past, and of the blessing, and honour, and glory that was yet to come,
“God hath sisted three kingdoms, that he might gather the choice grain, and plant it in the wilderness !"
'Tis done! dread Winter spreads his latest glooms, And reigns tremendous o'er the conquer'd year. How dead the vegetable kingdom lies !
How dumb the tuneful! Horror wide extends 5 His desolate domain. Behold, fond man!
See here thy pictur'd life : pass some few years,
And pale concluding Winter comes at last,
Those dreams of greatness ? those unsolid hopes
Those gay-spent, festive nights ? those veering thoughts 15 Lost between good and ill, that shar'd thy life?
All now are vanish'd ! Virtue sole survives,
'Tis come, the glorious morn! the second birth 20 Of heav'n and earth! awak’ning Nature hears
The new-creating word, and starts to life,
Involving all, and in a perfect whole 25 Uniting as the prospect wider spreads,
To reason's eye refin'd, clears up apace,
Ye vainly wise! blind presumptious! now,
And Wisdom oft arraign'd; see now the cause 30 Why unassuming worth in secret liv’d,
And died neglected : why the good man's share
In starving solitude; while luxury,
To form unreal wants; why heaven-born truth,
That cruel spoiler, that embosom’d foe,
Ye noble few! who here unbending stand
A little part, deem'd evil, is no more;
And one unbounded Spring encircle all. Thomson.
95. Present facilities for evangelizing the world compared
with those of Primitive times. The means of extending knowledge, and influencing the human mind by argument and moral power, are multiplied a thousand fold. The Lancasterian mode of
instruction renders the instruction of the world cheap 5 and easy. The improvements of the press have re
duced immensely, and will reduce yet more, the price of books, bringing not only Tracts and Bibles, but even libraries within the reach of every man and every child.
But in the primitive age, the light of science beamed 10 only on a small portion of mankind. The mass of man
kind were not, and could not be, instructed to read. Every thing was transient and fluctuating, because so little was made permanent in books, and general knowl.
edge, and so much depended on the character, the life 15 and energy of the living teacher. The press, that lev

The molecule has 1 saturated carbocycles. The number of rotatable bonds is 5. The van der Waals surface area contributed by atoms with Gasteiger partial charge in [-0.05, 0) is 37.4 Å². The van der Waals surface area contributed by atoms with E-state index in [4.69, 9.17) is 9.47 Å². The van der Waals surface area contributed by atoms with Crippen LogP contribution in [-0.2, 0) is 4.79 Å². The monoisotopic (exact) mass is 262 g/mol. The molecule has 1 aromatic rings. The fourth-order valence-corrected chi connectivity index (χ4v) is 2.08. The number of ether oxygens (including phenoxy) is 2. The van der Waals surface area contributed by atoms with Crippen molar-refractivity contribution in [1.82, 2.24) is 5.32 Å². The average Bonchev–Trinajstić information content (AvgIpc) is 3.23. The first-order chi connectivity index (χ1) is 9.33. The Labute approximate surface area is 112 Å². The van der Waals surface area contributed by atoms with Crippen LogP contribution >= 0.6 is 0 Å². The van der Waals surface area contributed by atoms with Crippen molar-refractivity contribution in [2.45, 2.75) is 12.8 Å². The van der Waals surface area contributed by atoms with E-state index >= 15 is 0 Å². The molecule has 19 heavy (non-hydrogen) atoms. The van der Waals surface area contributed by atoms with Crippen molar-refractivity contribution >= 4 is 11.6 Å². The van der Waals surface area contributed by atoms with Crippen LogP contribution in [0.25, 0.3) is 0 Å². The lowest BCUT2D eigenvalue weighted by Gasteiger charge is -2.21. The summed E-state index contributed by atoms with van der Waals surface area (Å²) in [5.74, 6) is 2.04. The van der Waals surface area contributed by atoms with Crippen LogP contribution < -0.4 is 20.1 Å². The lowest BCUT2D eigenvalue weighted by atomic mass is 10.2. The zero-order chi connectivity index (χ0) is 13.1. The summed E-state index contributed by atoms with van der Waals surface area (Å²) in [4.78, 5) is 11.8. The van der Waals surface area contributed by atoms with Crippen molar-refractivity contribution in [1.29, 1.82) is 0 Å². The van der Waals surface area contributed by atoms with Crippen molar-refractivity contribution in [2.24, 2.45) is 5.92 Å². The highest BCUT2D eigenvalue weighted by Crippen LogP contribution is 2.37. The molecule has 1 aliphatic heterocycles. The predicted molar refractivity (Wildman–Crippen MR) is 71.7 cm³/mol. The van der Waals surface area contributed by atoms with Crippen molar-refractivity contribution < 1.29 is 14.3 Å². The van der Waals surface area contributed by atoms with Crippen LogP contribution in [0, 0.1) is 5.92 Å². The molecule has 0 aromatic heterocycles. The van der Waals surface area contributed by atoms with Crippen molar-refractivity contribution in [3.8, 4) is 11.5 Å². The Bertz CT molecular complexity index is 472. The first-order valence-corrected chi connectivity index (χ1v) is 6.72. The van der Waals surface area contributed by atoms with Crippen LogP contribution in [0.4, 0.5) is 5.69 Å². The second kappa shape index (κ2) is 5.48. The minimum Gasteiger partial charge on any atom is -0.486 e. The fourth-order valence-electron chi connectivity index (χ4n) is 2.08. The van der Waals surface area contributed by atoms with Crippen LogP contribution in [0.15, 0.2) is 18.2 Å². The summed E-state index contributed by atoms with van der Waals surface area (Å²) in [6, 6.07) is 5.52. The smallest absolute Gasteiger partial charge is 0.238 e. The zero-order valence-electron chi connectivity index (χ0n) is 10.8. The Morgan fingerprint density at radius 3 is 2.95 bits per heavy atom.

er of Archimedes, which now moves the world, was unknown.
It was the extinction of science by the invasion of the northern barbarians, which threw back the world ten 20 centuries ; and this it effected through the want of per
manent instruction, and the omnipotent control of opinion which is exerted by the press. Could Paul have put in requisition the press, as it is now put in requisition
by Christianity, and have availed himself of literary so25 cieties, and Bible societies, and Lancasterian schools
to teach the entire population to read, and of Bibles, and Libraries and Tracts, Mahomet had never opened the bottomless pit, and the Pope had never set his foot
upon the neck of kings, nor deluged Europe with the 30 blood of the saints.
Should any be still disposed to insist, that our advantages for evangelizing the world, are not to be compared with those of the apostolic age, let them reverse the
scene, and roll back the wheels of time, and obliterate 35 the improvements in science and commerce and arts,
which now facilitate the spread of the Gospel. Let them throw into darkness all the known portions of the earth, which were then unknown. Let them throw into dis
tance the propinquity of nations: and exchange their 40 rapid intercourse for cheerless, insulated existence.
Let the magnetic power be forgotten, and the timid navigator creep along the coasts of the Mediterranean, and tremble and cling to the shore when he looks
out upon the loud waves of the Atlantic. Inspire 45 idolatry with the vigor of meridian manhood, and arm
in its defence, and against Christianity, all the civilization, and science, and mental power of the world. Give back to the implacable Jew his inveterate unbelief, and
his vantage ground, and disposition to oppose Christian50 ity in every place of his dispersion, from Jerusalem to
every extremity of the Roman Empire. Blot out the means of extending knowledge and exerting influence, upon the human mind. Destroy the Lancasterian sys
tem of instruction, and throw back the mass of men into 55 a state of unreading, unreflecting ignorance. Blot out
libraries, and Tracts; abolish Bible and Education and Tract and Missionary Societies ; and send the nations for knowledge parchment, and the slow and limited pro